After 11 days of violence in Gaza and hours into a fragile cease-fire, local activists picketed a company owned by two Montgomery County financiers over their support for right-wing groups that promote efforts to build illegal Jewish settlements in the occupied Palestinian territories.
A dozen members of the local chapter of Jewish Voice for Peace, a progressive group that advocates for an end to Israeli occupation, flyered employees’ cars and staged a sit-in at the lobby of Susquehanna International Group.
The finance firm was co-founded by billionaire Jeffery Yass and Arthur Dantchik, who together have funneled money to a conservative group that promotes religious Zionism and Jewish settlements in the West Bank, according to investigative reports from the liberal Israeli newspaper Haaretz.
Rabbi Alissa Wise, one activist at the sit-in, said that recent violence triggered the protest action, but that they also intended to draw both SIG employees and the public’s attention to the duo’s broader support for policies they say helped spark the conflict.
“Here in Philadelphia, it’s like, ‘Oh, our neighbors are funding Palestinian dispossession and Israeli apartheid,’” Wise said. “It felt very important, after the cease-fire, that we not take pressure off.”
Yass is among the wealthiest individuals in Pennsylvania and, along with Dantchik, has long promoted right-wing politics domestically through a network of think tanks. But both have also been linked by Haaretz to the Kohelet Policy Forum, an influential conservative think tank in Israel that supports nationalistic politics, including the settlement of the West Bank.
The recent violence broke out after the displacement of Palestinian residents in the East Jerusalem neighborhood of Sheikh Jarrah, which is claimed by Israeli settlers. While Israeli courts have ruled in favor of those who say the land historically belonged to Jews, the larger resettlement efforts of occupied territory are regarded by many in the international community, and groups like Amnesty International, as illegal.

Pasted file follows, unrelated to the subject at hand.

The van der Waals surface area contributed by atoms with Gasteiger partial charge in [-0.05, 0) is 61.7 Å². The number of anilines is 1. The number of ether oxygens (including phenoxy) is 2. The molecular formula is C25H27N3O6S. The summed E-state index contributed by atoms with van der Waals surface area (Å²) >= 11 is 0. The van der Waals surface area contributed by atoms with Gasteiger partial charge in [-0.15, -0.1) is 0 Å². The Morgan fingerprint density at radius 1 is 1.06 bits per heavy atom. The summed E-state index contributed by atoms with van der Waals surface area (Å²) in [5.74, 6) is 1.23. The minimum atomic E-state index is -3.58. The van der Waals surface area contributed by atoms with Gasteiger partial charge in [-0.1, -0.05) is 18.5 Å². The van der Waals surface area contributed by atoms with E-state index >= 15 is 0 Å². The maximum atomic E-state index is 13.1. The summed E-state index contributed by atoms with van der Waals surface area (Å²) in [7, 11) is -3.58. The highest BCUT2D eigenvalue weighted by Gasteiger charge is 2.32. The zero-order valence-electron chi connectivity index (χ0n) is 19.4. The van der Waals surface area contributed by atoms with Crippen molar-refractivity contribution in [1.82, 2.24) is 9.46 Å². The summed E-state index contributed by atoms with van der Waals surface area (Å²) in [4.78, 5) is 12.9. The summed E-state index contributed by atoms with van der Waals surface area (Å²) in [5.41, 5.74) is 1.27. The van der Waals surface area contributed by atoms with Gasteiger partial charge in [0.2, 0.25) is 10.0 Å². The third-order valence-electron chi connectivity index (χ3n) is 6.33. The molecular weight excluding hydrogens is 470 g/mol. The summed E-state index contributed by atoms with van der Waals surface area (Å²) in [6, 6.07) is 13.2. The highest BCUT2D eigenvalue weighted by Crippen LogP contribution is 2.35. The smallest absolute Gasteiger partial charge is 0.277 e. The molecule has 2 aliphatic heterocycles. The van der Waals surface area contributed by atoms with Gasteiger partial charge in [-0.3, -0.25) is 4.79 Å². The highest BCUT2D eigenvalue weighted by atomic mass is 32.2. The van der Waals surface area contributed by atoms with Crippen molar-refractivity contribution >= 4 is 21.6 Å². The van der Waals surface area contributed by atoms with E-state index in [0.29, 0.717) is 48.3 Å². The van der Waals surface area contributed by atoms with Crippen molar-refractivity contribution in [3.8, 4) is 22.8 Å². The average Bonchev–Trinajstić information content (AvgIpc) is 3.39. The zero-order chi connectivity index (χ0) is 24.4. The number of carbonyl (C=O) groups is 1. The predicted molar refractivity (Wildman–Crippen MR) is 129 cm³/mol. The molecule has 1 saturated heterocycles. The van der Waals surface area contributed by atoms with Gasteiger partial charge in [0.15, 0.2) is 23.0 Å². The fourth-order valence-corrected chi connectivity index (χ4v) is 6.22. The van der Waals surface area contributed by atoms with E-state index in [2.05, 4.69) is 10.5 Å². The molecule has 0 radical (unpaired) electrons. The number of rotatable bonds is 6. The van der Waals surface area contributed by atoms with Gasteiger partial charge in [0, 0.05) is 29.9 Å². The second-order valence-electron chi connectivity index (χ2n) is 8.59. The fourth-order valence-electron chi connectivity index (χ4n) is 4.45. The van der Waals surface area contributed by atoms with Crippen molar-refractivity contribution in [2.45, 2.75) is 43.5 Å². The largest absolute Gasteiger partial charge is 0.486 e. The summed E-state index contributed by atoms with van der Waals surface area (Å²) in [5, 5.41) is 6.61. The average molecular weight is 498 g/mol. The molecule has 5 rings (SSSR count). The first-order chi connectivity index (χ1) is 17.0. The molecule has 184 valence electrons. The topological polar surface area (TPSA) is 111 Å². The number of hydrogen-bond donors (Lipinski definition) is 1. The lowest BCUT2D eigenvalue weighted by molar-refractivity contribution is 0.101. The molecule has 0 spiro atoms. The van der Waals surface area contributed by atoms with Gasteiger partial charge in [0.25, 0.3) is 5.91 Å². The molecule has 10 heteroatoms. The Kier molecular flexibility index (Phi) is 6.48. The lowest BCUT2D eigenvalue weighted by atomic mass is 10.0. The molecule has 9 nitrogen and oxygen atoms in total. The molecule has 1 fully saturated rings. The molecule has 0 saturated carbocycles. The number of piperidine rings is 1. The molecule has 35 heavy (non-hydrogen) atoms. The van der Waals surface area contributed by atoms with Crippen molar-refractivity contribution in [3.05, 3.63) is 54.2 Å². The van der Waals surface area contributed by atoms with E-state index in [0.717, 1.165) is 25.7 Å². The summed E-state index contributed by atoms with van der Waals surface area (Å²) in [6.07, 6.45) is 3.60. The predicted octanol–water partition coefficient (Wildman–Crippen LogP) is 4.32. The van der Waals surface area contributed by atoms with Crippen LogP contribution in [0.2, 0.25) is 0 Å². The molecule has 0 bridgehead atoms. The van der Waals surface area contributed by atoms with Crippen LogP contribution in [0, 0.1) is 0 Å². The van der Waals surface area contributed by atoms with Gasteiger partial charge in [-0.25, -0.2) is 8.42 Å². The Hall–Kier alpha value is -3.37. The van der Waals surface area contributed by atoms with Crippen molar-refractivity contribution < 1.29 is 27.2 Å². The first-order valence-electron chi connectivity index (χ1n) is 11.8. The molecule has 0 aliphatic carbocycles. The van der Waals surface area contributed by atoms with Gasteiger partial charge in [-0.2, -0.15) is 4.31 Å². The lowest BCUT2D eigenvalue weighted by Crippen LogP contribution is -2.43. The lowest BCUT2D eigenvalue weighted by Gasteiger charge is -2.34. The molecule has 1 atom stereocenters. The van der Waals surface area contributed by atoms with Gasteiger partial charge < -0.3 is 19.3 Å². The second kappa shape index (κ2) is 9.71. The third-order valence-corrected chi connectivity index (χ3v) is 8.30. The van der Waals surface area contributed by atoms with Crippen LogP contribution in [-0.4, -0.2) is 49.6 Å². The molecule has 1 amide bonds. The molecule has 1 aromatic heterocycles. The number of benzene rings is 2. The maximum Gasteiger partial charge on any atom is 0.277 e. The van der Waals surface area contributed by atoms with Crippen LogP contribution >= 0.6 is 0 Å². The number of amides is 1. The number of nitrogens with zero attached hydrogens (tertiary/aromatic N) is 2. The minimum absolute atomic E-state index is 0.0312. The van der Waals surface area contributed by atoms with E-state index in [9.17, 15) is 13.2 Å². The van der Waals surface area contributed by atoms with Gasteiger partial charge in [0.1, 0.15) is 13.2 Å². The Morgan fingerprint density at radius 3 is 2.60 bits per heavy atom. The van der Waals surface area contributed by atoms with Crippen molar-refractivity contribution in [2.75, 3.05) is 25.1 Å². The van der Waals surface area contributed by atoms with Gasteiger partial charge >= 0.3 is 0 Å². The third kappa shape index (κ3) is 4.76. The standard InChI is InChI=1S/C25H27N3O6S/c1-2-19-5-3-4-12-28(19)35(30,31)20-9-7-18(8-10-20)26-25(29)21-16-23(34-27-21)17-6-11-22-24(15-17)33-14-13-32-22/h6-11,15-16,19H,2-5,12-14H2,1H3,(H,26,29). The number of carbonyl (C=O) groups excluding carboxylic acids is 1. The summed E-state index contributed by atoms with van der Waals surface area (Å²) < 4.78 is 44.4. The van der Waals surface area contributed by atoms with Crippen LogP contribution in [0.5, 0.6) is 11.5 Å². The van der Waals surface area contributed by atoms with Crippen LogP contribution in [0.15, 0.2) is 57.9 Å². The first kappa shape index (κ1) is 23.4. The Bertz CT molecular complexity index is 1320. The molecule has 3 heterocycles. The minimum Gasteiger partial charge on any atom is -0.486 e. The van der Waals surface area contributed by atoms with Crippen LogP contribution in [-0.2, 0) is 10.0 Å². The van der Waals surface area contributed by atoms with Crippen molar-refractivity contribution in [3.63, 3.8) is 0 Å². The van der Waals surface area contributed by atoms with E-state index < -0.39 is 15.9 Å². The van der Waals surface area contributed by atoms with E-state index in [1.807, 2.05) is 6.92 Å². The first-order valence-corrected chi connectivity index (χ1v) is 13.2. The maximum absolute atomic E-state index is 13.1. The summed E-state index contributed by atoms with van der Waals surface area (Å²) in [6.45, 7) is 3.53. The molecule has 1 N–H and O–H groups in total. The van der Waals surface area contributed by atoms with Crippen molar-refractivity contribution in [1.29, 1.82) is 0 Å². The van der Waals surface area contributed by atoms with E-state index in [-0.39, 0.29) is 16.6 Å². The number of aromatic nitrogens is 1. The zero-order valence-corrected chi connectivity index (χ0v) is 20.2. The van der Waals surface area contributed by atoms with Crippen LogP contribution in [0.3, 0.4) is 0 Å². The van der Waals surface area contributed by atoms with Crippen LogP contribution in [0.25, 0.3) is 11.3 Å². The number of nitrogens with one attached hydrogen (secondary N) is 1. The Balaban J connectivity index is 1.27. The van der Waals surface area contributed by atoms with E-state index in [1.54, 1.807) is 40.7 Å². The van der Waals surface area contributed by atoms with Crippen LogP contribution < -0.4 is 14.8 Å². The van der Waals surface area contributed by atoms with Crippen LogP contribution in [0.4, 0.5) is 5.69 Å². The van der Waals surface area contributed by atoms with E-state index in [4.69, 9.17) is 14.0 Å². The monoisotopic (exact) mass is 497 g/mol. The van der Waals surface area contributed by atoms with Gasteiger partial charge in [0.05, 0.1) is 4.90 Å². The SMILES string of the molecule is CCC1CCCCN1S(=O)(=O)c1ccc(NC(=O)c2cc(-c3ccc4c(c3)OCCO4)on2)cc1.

Groups such as Kohelet Policy Forum instead maintain the initial conflicts were over a “property dispute” involving Palestinian “squatters.”
“The Israeli government has not decided to evict anyone in the current disputes. It is private parties, rather than the government of Israel, that have brought their claims to court,” the group wrote in a statement. “Contrary to the claims of the critics, there is nothing in the Geneva Conventions or any other part of the laws of belligerent occupation that forbids Israel to carry out court orders enforcing private property rights of landlords to evict their overstaying tenants.”
But Wise argued that the SIG partners’ support for the group and its policies had, in turn, contributed to the incitement of unrest and violence triggered by displacement.
“Kohelet Policy Forum is behind some of the most dreadful and regressive policies of the state of Israel,” she said. “While there is a cautious cease-fire right now over the violence that’s happened over the past few weeks in Gaza, the settlement enterprise … continues. And they’re the key funders in the United States.”
Activists demanded that Yass and Dantchik cease their financial support for the group, and asked SIG staff for an audience with the men.
After several hours, police officers, protesters and a company representative brokered an arrangement that allowed the activists to leave a voicemail for Yass in exchange for exiting the building.
A spokesperson for SIG declined to comment.
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